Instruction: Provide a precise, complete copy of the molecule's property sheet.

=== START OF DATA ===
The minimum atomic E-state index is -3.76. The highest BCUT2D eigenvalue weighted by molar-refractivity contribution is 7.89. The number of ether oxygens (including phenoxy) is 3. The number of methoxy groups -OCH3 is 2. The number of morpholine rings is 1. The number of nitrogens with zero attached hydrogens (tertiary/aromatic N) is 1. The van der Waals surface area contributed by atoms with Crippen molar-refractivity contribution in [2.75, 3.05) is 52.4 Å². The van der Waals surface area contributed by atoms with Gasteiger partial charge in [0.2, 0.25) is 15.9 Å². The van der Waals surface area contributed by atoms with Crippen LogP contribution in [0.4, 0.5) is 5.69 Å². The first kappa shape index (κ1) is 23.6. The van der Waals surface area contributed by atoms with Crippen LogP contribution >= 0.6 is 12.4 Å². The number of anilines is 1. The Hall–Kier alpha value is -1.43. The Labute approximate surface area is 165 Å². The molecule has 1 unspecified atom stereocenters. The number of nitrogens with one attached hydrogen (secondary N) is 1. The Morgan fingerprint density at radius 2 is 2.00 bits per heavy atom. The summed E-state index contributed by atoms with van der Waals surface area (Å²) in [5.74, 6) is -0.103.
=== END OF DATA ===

The minimum atomic E-state index is -3.76. The highest BCUT2D eigenvalue weighted by molar-refractivity contribution is 7.89. The number of ether oxygens (including phenoxy) is 3. The number of methoxy groups -OCH3 is 2. The number of morpholine rings is 1. The number of nitrogens with zero attached hydrogens (tertiary/aromatic N) is 1. The van der Waals surface area contributed by atoms with Crippen molar-refractivity contribution in [2.75, 3.05) is 52.4 Å². The van der Waals surface area contributed by atoms with Gasteiger partial charge in [0.2, 0.25) is 15.9 Å². The van der Waals surface area contributed by atoms with Crippen LogP contribution in [0.4, 0.5) is 5.69 Å². The first kappa shape index (κ1) is 23.6. The van der Waals surface area contributed by atoms with Crippen LogP contribution >= 0.6 is 12.4 Å². The number of anilines is 1. The Hall–Kier alpha value is -1.43. The Labute approximate surface area is 165 Å². The molecule has 1 unspecified atom stereocenters. The number of nitrogens with one attached hydrogen (secondary N) is 1. The Morgan fingerprint density at radius 2 is 2.00 bits per heavy atom. The summed E-state index contributed by atoms with van der Waals surface area (Å²) in [5.74, 6) is -0.103.